option domain-name-servers;
  • default-lease-time = the default time that your client is issued an IP address for.
  • max-lease-time = the maximum time that your client is issued an IP address for.
  • subnet = the subnet of the IP range you are issuing the client, in this case is the subnet of (take the last number off your range and change to 0)
  • netmask = the mask applied to your subnet range giving the available number of IP address. In this case allows only the last section of the IP address to be changed.
  • range = the range of IP addresses you want clients to be able to get from dhcp.
  • option routers = the network interface card in your gateway that is running dhcp.
  • option domain-name-servers = your DNS server (perhaps supplied by your ISP?)

When you have fiddled with the options, and have everything up and running then you will want to restart the DHCP:

/etc/init.d/dhcp start

That is DHCP set up now. If you want to test it, either connect wirelessly via your bridged access point or connect a cross over cable to your gateway ethernet card and another PC to see what network details it gives you.

Auth Server

Installing the Auth Server on Debian Sarge - The rough and ready guide!

  • Grab the minimal install of Debian Sarge and install to your server. Ensure that you have 'testing' sources added to your apt configuration file.
  • Do an apt-get update and an apt-get upgrade to update your Debian installation and grab the latest sources to your apt cache.
  • Install Apache2 apt-get install apache2
  • Install PHP5 for Apache2 apt-get install libapache2-mod-php5
  • Install PostgreSQL apt-get install postgresql-8.1
  • Install PostgreSQL support for PHP5 apt-get install php5-pgsql
  • If you wish to use PEAR, you can download the Debian package from the unstable branch by running apt-get install php-pear You will also need curl support for php which you can get by running apt-get install php5-curl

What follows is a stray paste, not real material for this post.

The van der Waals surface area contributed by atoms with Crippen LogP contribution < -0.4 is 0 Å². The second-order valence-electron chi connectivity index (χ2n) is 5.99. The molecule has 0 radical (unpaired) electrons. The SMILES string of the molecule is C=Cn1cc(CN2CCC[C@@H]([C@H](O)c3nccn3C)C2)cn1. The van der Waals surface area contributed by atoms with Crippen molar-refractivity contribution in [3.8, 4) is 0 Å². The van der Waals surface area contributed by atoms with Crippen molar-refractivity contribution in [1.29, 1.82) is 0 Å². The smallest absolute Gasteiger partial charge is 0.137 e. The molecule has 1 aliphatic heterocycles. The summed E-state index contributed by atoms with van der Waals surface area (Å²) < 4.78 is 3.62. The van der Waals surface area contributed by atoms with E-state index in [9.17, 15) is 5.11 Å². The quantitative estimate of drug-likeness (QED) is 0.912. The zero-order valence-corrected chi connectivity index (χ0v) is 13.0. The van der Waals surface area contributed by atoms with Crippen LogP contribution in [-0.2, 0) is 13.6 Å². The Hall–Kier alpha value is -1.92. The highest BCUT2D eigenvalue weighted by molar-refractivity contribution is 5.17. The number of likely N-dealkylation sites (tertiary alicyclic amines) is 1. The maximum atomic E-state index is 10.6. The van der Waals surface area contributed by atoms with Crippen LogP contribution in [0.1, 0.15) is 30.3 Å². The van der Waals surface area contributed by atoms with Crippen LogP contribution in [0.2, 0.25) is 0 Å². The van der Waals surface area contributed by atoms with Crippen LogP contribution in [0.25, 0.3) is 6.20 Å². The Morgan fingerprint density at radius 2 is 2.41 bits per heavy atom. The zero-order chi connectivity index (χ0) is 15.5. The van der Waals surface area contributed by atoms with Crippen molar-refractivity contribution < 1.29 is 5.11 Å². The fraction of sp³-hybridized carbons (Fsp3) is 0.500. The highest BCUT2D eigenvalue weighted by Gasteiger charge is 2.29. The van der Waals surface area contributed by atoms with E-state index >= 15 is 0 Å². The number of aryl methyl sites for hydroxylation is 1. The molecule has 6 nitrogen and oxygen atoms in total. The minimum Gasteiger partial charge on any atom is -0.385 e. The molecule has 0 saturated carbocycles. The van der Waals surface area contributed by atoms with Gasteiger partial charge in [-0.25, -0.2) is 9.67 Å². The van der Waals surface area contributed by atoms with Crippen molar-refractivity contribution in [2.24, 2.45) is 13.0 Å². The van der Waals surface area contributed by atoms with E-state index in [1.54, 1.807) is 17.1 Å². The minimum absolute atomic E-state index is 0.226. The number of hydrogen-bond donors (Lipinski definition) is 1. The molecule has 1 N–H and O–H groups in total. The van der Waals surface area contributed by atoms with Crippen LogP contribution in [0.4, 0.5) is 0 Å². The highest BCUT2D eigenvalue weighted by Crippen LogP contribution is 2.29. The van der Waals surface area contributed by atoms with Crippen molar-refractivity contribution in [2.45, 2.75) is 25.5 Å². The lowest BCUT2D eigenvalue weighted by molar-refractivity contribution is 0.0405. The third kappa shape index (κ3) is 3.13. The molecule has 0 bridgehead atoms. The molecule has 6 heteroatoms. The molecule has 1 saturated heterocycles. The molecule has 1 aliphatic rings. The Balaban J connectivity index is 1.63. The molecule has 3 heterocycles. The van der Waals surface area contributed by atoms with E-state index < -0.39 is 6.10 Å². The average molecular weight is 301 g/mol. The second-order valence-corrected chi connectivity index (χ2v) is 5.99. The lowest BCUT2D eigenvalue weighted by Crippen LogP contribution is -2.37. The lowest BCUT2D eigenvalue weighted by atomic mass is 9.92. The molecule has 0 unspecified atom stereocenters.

• Download the latest copy of Wifidog Auth and untar it to your web directory.
  • Run install.php and follow the guide there to get your Auth server going. If you get problems with missing modules like pgsql, then try restarting Apache apache2 -k restart a couple of times to ensure that the changes have applied properly.
  • Edit config.php to suit your needs.

More coming soon.

Configuring the postgresql database for wifidog installation

You will need to create a user and a database for your wifidog installation. You need to make a note of the username and password of your user, and the name of your database. You will need these during the install process.

  • Creating a postgresql user

Switch to the postgres database user account su postgres then type the following to set up your new user and create the database, make sure that you press enter after each line. Be careful when typing the code ensuring you don't miss the semicolons!

$ psql
-> CREATE USER wifidog
-> WITH PASSWORD 'yourpassword';

-> WITH OWNER wifidog;

You should now be the proud owner of a wifidog database! To exit the pgsql command tool type '\q' To change back to the root user again type 'su root' and then your password when prompted.